cookiecrumb said...

John and Jack: Draft! Even so, it seemed a little flat to me too.
MG: Neither of those two you recommend is on the menu at the Mayflower, alas, but I've written them down and am carrying the slip of paper in my bodice. Perfumed. :D
b'gina and Jamie: Let's cook Brittily for Christmas! I know I am: roast beef and yorkie pud.

Mona said...

Ha that's great! I love boddington's !! Could go for one right now..or is it too early....

Jamie said...

Definitely, cc. I will be making a roast goose, brussels sprouts, etc. And probably some kind of pudding.

Sam said...

mona - it is never too early for a drink

i am going to invent stuff for christmas.

no traditions for me.
i am fgoing to forge my own.

though maybe mini yorkshires like last year.

cookiecrumb said...

Sam: We Yanks are forging our own new traditions by imitating the Christmases we read about in our children's literature. You think our moms ever cooked a goose or a Yorkshire pudding? Ha ha. Instant mashed potatoes was more like it. We're playing out a fantasy!
Jamie: I did a goose once. Gaw, so much spattering fat!
Mona: Cheers!

mrs d said...

Mmm.... Boddington's....

Chopper and I are all about the Brit foods lately. He made some kickass meat pies the other night, and we've been talking up puddings as well. I think it's from all the Patrick O'Brian we've been reading. Makes me long for taking a sea voyage, chowing down suet pie, and then ralphing over the rail. Okay, maybe not so much the last part. Or the suet pie. But dang there are some great Brit pub foods to be had if you know where to look (or how to cook 'em!) :-)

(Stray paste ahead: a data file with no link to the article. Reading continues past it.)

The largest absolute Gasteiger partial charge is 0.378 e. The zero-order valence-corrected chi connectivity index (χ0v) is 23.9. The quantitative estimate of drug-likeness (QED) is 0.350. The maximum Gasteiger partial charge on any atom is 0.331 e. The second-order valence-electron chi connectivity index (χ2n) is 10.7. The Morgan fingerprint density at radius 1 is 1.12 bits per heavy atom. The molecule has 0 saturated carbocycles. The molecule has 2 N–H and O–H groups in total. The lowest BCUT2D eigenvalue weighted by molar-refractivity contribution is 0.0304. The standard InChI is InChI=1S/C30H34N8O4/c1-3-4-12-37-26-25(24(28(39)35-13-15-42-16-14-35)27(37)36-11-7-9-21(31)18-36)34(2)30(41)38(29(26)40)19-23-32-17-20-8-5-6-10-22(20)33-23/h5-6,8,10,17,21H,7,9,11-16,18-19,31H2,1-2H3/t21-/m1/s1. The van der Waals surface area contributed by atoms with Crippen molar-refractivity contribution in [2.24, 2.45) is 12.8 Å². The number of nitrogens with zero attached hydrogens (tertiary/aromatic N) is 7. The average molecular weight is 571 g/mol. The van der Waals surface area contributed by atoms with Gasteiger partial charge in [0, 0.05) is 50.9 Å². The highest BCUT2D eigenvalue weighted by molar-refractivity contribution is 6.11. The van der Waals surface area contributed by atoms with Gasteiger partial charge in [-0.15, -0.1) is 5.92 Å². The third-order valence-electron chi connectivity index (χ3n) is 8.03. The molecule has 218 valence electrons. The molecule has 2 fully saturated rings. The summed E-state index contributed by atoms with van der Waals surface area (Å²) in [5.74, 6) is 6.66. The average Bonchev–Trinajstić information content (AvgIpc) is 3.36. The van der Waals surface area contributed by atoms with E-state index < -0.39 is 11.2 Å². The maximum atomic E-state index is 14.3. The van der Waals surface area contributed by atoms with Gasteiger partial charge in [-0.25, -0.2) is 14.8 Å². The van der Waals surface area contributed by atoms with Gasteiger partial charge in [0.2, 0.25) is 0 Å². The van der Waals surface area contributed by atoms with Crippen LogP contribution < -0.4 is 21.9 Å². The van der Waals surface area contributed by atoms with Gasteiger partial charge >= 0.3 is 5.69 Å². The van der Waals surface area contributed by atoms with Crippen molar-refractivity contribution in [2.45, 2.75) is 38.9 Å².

cookiecrumb said...

Lit ref for Mrs. D:
--When shall we get to land? captain--they have hearts like stones--O I am deadly sick!--reach me that thing, boy--'tis the most discomfiting sickness--I wish I was at the bottom--Madam! how is it with you? Undone! undone! un. . .--O! undone! sir--What the first time?--No, 'tis the second, third, sixth, tenth time, sir,--hey-day!--what a trampling over head!-- hollo! cabin boy! what's the matter?
~Tristram Shandy

bobbiebum said...

D-crumb; 'member in '71 when we did a duck up for what--Thanksgiving or Christmas? I'm sure we had my homebrew lager along with it. Folks, that place was almost a brewery that year!

cookiecrumb said...

That must have been the year I sat on the kitchen counter while the food was cooking and knocked the pumpkin pie onto the floor. Glass dish. Shards. We ate the OK "safe" half of it anyway. Too much homebrew? y - e - s
(bobbiebum is cookiecrumb's brother, BTW.)

b'gina said...

Ploughman's Lunch! It opened up a whole new range of flavor combinations for me. I love that Branston Pickle. Yummm. Not for Christmas, of course, but yum all the same.

My grandmother always made a carrot pudding that was very like an English Plum Pudding. I haven't made that in years. It's sooo good and sooo rich. And the brandy hard sauce or custard sauce...I could become inebriated just thinking about it.

cookiecrumb said...

I love a ploughman's lunch. Oddly, it's not on the menu at the Mayflower. Did you know that, if you had access to a black walnut tree, this is the DAY you would pick walnuts for pickling? One week before Christmas is the rule. (But then it takes three weeks to cure.)